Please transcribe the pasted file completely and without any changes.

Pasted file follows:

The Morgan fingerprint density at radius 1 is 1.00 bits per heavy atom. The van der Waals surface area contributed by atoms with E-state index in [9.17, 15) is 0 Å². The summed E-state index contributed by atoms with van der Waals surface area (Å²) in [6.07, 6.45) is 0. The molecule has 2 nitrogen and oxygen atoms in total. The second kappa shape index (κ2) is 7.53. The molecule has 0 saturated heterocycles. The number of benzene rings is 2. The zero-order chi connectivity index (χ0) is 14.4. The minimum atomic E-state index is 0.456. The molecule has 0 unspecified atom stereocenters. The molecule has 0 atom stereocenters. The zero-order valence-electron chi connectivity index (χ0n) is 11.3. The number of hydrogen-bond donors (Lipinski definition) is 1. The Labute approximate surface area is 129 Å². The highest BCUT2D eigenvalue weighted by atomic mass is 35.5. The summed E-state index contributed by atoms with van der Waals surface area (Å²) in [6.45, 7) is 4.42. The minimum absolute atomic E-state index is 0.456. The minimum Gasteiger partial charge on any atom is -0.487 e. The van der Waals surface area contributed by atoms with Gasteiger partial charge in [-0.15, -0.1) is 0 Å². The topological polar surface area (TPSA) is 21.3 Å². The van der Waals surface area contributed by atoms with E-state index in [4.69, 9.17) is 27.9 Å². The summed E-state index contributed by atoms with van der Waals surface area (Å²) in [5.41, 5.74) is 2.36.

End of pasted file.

The Morgan fingerprint density at radius 1 is 1.00 bits per heavy atom. The van der Waals surface area contributed by atoms with E-state index in [9.17, 15) is 0 Å². The summed E-state index contributed by atoms with van der Waals surface area (Å²) in [6.07, 6.45) is 0. The molecule has 2 nitrogen and oxygen atoms in total. The second kappa shape index (κ2) is 7.53. The molecule has 0 saturated heterocycles. The number of benzene rings is 2. The zero-order chi connectivity index (χ0) is 14.4. The minimum atomic E-state index is 0.456. The molecule has 0 unspecified atom stereocenters. The molecule has 0 atom stereocenters. The zero-order valence-electron chi connectivity index (χ0n) is 11.3. The number of hydrogen-bond donors (Lipinski definition) is 1. The Labute approximate surface area is 129 Å². The highest BCUT2D eigenvalue weighted by atomic mass is 35.5. The summed E-state index contributed by atoms with van der Waals surface area (Å²) in [6.45, 7) is 4.42. The minimum absolute atomic E-state index is 0.456. The minimum Gasteiger partial charge on any atom is -0.487 e. The van der Waals surface area contributed by atoms with Gasteiger partial charge in [-0.15, -0.1) is 0 Å². The topological polar surface area (TPSA) is 21.3 Å². The van der Waals surface area contributed by atoms with E-state index in [4.69, 9.17) is 27.9 Å². The summed E-state index contributed by atoms with van der Waals surface area (Å²) in [5.41, 5.74) is 2.36.